It’s never too late to learn your mother language

It’s never too late to learn your mother language

It’s never too late to learn your mother language

The chief executive of the Centre for Pacific Languages looks back on 46 years of nurturing Pasifika languages in Aotearoa.

Language and culture go hand in hand. Without one, you lose the other. Today is International Mother Language Day, a day to promote and celebrate linguistic and cultural diversity and multilingualism. As the Centre for Pacific Languages, we support the revitalisation and maintenance of Pacific language use in Aotearoa by the Pacific diaspora and others interested in our languages and cultures.

The Centre for Pacific Languages was established in 1976, but held its official opening on September 9, 1978, under the banner Pacific Islands Education Resource Centre (PIERC Education).

PIERC Education was established to assist with the welfare and educational needs of the Pacific Island community and other immigrants settling in Auckland in the mid 70s. The initial dream of the organisation was to have somewhere central where Pacific communities could access support in their own native language and where their cultures were expressly understood, supported and valued. This was a critical part of the Pacific diaspora landscape in the 70s and 80s in particular.

Many of the early leaders have now passed on. Their work was primarily focused on assisting families to settle well, secure housing, and access the necessary learning and support to help them gain meaningful employment. PIERC was known right across the Auckland Pacific community. Last month our community farewelled Le Mamea Sefulu Ioane, the inaugural director of PIERC Education, who is credited for the establishment and leadership of what we have inherited today.

At the time, PIERC fell under the governance of the Department of Education, acting through the Auckland Education Board under which the management advisory committee of PIERC operated. With strong networks across the Auckland churches and community groups, PIERC offered grassroots services in ways that government departments couldn’t. Consequently, due to the growing needs of the South Auckland community, in the early 80s an additional branch opened in Māngere at Ngā Tapuwae Community College Campus.

PIERC was rebranded as Pasifika Education Centre (PEC) in 2004 and continued its work in growing Pacific languages and cultural education.

In the past decade, with significant changes to the New Zealand tertiary funding criteria, we have been challenged by the gap between funding and need, as well as the opportunity to provide support to our communities outside of Auckland, particularly in the regions. With 66.4% of Pacific peoples born here in New Zealand, many of whom identify with multiple Pacific ethnicities, we recognise the importance of evolving alongside the Pacific population.

We have pivoted from being an entity designed to assist our communities in establishing themselves in New Zealand society, to being a central one-stop-shop of support for the emerging needs of the Aotearoa Pacific community. One of the pressing needs among today’s Pacific population is to reclaim, maintain and strengthen our heritage languages and cultures. At the Centre for Pacific Languages we do this by providing free language courses for our many Pacific communities, cultural competency workshops for corporations and businesses, and translation services for clients here in New Zealand and right around the world. Revitalising the many languages of the Pacific is so vitally important. It’s about preserving culture.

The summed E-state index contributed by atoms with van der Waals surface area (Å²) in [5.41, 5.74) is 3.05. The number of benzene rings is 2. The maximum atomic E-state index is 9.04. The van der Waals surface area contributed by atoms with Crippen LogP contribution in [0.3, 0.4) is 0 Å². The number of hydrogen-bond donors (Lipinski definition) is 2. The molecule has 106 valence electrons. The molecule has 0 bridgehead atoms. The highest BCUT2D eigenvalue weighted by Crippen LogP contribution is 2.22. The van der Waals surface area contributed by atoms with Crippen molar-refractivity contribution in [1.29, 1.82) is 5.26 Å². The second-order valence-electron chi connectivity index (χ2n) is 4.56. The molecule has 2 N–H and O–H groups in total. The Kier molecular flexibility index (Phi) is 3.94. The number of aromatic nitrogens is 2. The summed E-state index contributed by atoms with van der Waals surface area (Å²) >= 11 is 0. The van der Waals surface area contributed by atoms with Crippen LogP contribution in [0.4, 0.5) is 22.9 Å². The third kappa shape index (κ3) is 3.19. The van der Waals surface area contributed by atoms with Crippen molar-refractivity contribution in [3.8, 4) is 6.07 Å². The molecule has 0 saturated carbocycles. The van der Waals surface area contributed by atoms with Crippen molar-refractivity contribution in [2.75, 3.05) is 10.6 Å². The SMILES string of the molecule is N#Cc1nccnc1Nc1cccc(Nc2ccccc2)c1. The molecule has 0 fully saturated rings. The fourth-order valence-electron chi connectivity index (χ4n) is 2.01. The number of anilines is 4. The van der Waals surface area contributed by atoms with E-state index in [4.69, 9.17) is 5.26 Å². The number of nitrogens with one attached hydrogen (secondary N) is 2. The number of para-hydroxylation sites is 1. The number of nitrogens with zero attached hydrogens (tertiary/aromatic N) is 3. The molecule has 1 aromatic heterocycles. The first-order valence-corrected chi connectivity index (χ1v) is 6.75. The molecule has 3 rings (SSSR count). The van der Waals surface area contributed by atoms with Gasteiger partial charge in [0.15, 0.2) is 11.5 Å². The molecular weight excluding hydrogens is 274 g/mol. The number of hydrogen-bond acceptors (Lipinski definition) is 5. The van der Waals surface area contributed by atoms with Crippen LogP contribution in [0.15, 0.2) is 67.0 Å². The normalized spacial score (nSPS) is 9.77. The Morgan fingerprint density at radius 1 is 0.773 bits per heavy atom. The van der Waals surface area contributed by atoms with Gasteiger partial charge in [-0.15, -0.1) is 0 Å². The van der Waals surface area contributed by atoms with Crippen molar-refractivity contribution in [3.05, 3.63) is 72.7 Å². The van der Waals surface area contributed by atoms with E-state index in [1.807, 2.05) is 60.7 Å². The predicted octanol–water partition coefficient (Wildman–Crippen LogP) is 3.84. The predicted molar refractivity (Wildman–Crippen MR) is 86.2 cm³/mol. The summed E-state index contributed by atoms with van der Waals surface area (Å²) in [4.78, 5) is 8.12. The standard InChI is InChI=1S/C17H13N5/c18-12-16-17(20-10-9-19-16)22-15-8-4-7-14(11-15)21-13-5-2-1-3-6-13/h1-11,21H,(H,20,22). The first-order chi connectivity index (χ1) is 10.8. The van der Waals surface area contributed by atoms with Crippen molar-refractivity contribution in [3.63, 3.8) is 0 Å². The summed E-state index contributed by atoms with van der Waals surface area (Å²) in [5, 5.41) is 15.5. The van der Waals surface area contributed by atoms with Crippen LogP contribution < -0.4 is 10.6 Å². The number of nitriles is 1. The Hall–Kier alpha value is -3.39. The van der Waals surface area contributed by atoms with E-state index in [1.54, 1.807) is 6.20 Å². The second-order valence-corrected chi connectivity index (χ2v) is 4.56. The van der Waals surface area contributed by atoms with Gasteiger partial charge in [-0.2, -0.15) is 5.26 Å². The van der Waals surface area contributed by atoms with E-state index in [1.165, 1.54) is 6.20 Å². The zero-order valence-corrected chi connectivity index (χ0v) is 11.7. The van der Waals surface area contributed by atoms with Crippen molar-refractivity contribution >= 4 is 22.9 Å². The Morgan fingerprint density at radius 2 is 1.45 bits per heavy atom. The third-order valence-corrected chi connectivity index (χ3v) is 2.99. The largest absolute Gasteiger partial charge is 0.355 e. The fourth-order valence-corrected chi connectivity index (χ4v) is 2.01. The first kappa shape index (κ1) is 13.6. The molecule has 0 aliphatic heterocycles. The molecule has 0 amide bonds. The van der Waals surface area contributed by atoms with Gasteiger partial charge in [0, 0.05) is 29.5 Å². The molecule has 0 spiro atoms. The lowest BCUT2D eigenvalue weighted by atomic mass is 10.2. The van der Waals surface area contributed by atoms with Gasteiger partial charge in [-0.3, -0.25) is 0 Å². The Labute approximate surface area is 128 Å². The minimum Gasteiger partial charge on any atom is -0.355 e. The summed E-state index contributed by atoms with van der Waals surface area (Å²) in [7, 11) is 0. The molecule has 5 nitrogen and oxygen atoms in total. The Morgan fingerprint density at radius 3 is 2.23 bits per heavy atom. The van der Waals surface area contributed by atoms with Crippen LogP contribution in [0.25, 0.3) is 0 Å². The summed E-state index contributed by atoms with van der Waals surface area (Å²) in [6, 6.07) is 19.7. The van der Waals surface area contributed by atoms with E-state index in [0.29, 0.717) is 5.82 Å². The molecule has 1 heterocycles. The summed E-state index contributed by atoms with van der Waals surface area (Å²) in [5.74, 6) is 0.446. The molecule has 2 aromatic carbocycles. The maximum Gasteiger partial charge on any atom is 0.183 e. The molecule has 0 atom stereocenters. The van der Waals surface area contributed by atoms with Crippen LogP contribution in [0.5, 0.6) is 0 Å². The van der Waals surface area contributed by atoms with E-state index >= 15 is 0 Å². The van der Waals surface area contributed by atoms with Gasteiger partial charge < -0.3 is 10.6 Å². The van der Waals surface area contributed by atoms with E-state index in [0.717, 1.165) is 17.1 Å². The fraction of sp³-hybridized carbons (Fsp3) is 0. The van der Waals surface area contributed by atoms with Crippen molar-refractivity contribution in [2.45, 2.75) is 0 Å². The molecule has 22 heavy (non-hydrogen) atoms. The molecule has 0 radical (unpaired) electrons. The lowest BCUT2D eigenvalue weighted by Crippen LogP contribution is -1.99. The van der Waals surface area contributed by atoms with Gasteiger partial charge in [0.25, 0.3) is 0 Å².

In mid-2019 an investment injection by the Ministry for Pacific Peoples, championed by minister Aupito William Sio, saw PEC secure a three-year funding agreement as part of the government’s wellbeing budget allocation.

This was a significant win for PEC, as it now meant that we had funding security, we could focus on growth rather than survival, and we were able to implement strategic activities for sustainability. One of these strategies was to establish a digital infrastructure to allow us to take all our free community Pacific language courses online. It meant that we could employ language tutors, translators and corproate facilitators based outside of Auckland, and increase our student population. It became particularly important when Covid-19 arrived and all learning was forced online regardless.

We have a strong sense of responsibility and a driving determination to help restore feelings of belonging and identity. We are tautai (navigators), guiding people to discover their past, their present and their future through language and culture.

Our students’ feedback from courses in 2021 indicated that 95% of students value their languages and cultures after completing a course; as a result of taking our courses, 96% have a better understanding of their language and culture; and 98% have gained a greater confidence in speaking their language.

Today, we are blessed to continue the work as originally envisioned as we serve our Pacific communities across Aotearoa.

 

 

Photo (left to right):

Meritiana Spandow, Tuiloma Gayle Lafaiali’i, Alex Tychinskii and Alfie Prasad

 

 

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Source article:

The Spin Off
21 Feb 2022
https://thespinoff.co.nz/society/21-02-2022/its-never-too-late-to-learn-your-mother-language

"We have pivoted from being an entity designed to assist our communities in establishing themselves in New Zealand society, to being a central one-stop-shop of support for the emerging needs of the Aotearoa Pacific community."

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Tuiloma
Chief Executive Officer